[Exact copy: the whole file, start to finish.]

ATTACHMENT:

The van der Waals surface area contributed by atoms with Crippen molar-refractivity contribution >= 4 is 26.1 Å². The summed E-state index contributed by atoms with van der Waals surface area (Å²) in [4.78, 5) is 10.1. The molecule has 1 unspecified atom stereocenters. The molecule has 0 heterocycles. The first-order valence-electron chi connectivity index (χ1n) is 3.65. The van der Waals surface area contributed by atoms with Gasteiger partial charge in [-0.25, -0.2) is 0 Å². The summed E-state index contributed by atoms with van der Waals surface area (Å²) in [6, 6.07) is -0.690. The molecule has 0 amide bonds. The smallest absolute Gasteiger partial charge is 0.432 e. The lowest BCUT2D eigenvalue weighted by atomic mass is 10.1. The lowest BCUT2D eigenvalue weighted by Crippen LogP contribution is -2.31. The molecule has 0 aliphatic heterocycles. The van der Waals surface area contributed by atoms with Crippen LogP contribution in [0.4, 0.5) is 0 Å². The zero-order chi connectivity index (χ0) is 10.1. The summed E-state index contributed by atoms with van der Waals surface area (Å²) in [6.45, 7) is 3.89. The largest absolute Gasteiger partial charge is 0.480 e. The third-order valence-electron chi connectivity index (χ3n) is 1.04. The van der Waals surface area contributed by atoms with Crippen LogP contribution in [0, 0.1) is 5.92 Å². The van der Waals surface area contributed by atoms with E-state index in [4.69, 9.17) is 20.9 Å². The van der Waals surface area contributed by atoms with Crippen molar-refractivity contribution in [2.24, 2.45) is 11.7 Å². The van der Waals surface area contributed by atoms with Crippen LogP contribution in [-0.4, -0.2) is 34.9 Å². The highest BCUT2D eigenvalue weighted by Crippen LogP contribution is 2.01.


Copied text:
The van der Waals surface area contributed by atoms with Crippen molar-refractivity contribution >= 4 is 26.1 Å². The summed E-state index contributed by atoms with van der Waals surface area (Å²) in [4.78, 5) is 10.1. The molecule has 1 unspecified atom stereocenters. The molecule has 0 heterocycles. The first-order valence-electron chi connectivity index (χ1n) is 3.65. The van der Waals surface area contributed by atoms with Gasteiger partial charge in [-0.25, -0.2) is 0 Å². The summed E-state index contributed by atoms with van der Waals surface area (Å²) in [6, 6.07) is -0.690. The molecule has 0 amide bonds. The smallest absolute Gasteiger partial charge is 0.432 e. The lowest BCUT2D eigenvalue weighted by atomic mass is 10.1. The lowest BCUT2D eigenvalue weighted by Crippen LogP contribution is -2.31. The molecule has 0 aliphatic heterocycles. The van der Waals surface area contributed by atoms with Crippen LogP contribution in [0.4, 0.5) is 0 Å². The zero-order chi connectivity index (χ0) is 10.1. The summed E-state index contributed by atoms with van der Waals surface area (Å²) in [6.45, 7) is 3.89. The largest absolute Gasteiger partial charge is 0.480 e. The third-order valence-electron chi connectivity index (χ3n) is 1.04. The van der Waals surface area contributed by atoms with Crippen LogP contribution in [0, 0.1) is 5.92 Å². The van der Waals surface area contributed by atoms with E-state index in [4.69, 9.17) is 20.9 Å². The van der Waals surface area contributed by atoms with Crippen molar-refractivity contribution in [2.24, 2.45) is 11.7 Å². The van der Waals surface area contributed by atoms with Crippen LogP contribution in [-0.4, -0.2) is 34.9 Å². The highest BCUT2D eigenvalue weighted by Crippen LogP contribution is 2.01.